What is the role of diffusion-weighted imaging (DWI) in the workup of ischemic stroke?

Updated: May 27, 2020
  • Author: Edward C Jauch, MD, MS, FAHA, FACEP; Chief Editor: Helmi L Lutsep, MD  more...
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Answer

Previously, conventional (spin echo) MRI may take hours to produce discernible findings in acute ischemic stroke. Diffusion-weighted imaging (DWI) is highly sensitive to early cellular edema, which correlates well with the presence of cerebral ischemia. For this reason, many centers include DWI in their standard brain MRI protocol. DWI MRI can detect ischemia much earlier than standard CT scanning or spin echo MRI can and provides useful data in patients with stroke or transient ischemic attack (TIA). (See the image below.) [1, 67, 68, 69]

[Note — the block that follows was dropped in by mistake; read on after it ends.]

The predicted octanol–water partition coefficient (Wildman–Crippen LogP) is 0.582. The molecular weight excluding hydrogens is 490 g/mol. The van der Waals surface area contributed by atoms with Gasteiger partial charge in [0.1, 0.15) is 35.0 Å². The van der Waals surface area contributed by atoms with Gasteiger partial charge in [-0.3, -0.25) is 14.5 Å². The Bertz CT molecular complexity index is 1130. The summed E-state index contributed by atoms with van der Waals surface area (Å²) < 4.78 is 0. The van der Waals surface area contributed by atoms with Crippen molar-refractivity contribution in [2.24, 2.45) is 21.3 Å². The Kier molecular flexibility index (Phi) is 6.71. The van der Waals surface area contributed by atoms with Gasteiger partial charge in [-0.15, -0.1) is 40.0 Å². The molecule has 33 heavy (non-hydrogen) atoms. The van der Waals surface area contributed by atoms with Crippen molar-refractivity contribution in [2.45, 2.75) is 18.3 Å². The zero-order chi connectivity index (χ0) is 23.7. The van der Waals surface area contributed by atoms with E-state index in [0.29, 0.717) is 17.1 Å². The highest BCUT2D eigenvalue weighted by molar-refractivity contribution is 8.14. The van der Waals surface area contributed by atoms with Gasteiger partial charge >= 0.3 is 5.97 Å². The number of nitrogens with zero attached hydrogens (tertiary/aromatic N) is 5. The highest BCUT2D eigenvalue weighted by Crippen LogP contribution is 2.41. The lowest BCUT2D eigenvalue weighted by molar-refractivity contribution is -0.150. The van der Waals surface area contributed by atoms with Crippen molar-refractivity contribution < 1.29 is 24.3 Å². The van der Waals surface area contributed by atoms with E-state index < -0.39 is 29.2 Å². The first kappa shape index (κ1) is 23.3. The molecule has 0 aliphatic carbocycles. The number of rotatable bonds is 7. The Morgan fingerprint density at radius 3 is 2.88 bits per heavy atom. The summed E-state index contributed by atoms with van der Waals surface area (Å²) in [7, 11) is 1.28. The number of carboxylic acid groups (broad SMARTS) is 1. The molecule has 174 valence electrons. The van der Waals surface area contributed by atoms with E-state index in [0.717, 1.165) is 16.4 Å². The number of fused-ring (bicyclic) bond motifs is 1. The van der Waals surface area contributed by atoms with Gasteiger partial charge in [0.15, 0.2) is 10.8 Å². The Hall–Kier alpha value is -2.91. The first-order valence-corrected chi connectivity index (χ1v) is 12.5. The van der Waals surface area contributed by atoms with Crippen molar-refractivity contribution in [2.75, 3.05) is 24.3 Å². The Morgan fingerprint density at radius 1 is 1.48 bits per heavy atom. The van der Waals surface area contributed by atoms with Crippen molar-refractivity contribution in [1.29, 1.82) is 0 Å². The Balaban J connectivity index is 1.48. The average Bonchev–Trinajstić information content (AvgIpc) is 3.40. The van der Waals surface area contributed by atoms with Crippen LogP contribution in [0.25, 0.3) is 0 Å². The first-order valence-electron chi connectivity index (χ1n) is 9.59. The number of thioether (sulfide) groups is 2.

Magnetic resonance imaging (MRI) scan in a 70-year Magnetic resonance imaging (MRI) scan in a 70-year-old woman with a history of left-sided weakness for several hours. An axial T2 fluid-attenuated inversion recovery (FLAIR) image (left) demonstrates high signal in the lentiform nucleus with mass effect. The axial diffusion-weighted image (middle) demonstrates high signal in the same area, with corresponding low signal on the apparent diffusion coefficient (ADC) maps, consistent with true restricted diffusion and an acute infarction. Maximum intensity projection from a 3-dimensional (3-D) time-of-flight magnetic resonance angiogram (MRA, right) demonstrates occlusion of the distal middle cerebral artery (MCA) trunk (red circle).

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